Weiner’s customer LA Family Housing understands how important basic necessities are for people grappling with homelessness. Since 1983, the organization has been offering shelter, supplies and services to homeless populations.
We asked Melody Jaramillo, Director of Community Engagement at LA Family Housing, to tell us more about the organization’s mission and how thoughtful hospitality helps those most in need.
What is your mission?
Our mission is to help people move out of poverty and homelessness with a continuum of shelter and support. We’re real estate developers as well, so we can provide temporary or permanent housing and offer services to help people stay independent.
The combination of real estate and support services is unique in the space, and we serve about 11,000 people each year in Los Angeles County. Because the county is so large and different locales have unique needs, we’ve set up six different service planning areas.
What are your biggest challenges?
To begin with, the challenge of homelessness in Los Angeles is huge. There are almost 60,000 people experiencing homelessness right now.
And that doesn’t include the hundreds of thousands living at the poverty line. These people must decide between buying food or paying rent, and they could easily fall into homelessness at any point.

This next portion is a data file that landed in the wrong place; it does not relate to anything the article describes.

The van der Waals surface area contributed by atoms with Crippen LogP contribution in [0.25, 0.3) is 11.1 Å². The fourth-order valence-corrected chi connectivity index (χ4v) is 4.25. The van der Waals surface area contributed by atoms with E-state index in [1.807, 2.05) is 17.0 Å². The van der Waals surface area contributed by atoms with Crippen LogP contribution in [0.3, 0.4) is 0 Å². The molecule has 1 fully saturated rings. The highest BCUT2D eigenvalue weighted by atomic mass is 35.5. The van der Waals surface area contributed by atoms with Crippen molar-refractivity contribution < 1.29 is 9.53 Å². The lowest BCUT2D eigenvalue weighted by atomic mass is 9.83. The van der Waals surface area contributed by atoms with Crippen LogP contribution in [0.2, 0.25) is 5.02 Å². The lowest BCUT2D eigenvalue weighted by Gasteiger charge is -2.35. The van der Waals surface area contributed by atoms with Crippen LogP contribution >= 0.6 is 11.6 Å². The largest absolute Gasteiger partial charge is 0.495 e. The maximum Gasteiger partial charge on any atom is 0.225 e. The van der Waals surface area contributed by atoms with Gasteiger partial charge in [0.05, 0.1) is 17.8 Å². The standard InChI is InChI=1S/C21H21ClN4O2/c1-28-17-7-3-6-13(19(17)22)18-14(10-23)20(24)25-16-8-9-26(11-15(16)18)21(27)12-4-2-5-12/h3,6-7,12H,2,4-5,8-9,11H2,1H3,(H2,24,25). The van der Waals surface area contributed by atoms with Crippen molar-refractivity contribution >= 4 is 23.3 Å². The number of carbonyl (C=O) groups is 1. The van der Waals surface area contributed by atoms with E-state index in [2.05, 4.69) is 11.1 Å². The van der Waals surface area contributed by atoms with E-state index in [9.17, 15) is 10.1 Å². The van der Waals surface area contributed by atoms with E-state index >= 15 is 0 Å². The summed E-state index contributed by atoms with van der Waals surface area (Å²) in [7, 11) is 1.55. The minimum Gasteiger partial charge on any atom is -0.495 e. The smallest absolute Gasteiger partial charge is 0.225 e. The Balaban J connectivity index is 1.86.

At LA Family Housing, we must figure out how best to serve everyone we can. We look for the best areas to build housing and ensure that we’re helping people in a dignified manner.
What would you say is the most rewarding part of your job?
In the first place, I get to be a part of people’s journey. We’re all in this together, just trying to make it. And it’s one of the greatest stories of my life to be able to be a part of their solution.
Secondly, I love being able to educate the general public. The people who experience homelessness are just like you and me and everybody else. There’s a lot of stigma associated with homelessness. The population is severely marginalized. So I really enjoy the chance to break down those barriers and demystify the stigmas.
Why did you become a Weiner’s customer?
Many homeless service agencies focus on a single population at a single point in their journey, such as veterans who need immediate crisis shelter. But we support all different types of populations, including LGBT youth, elderly, families and individuals.
All these groups have different needs. Some people need hygiene items; some need baby items; some need a combination of both. We were looking for a partner to help us serve everyone.
We were also looking for a company who could ship in volume. Being able to order in large quantities is important to us because, as a non-profit, we need to report on everything we purchase, so it saves us administrative costs to get most of what we need in one or two shipments. Plus, when a big delivery comes in, we can quickly unload it and get it out to the community.
What do you like about working with Weiner’s?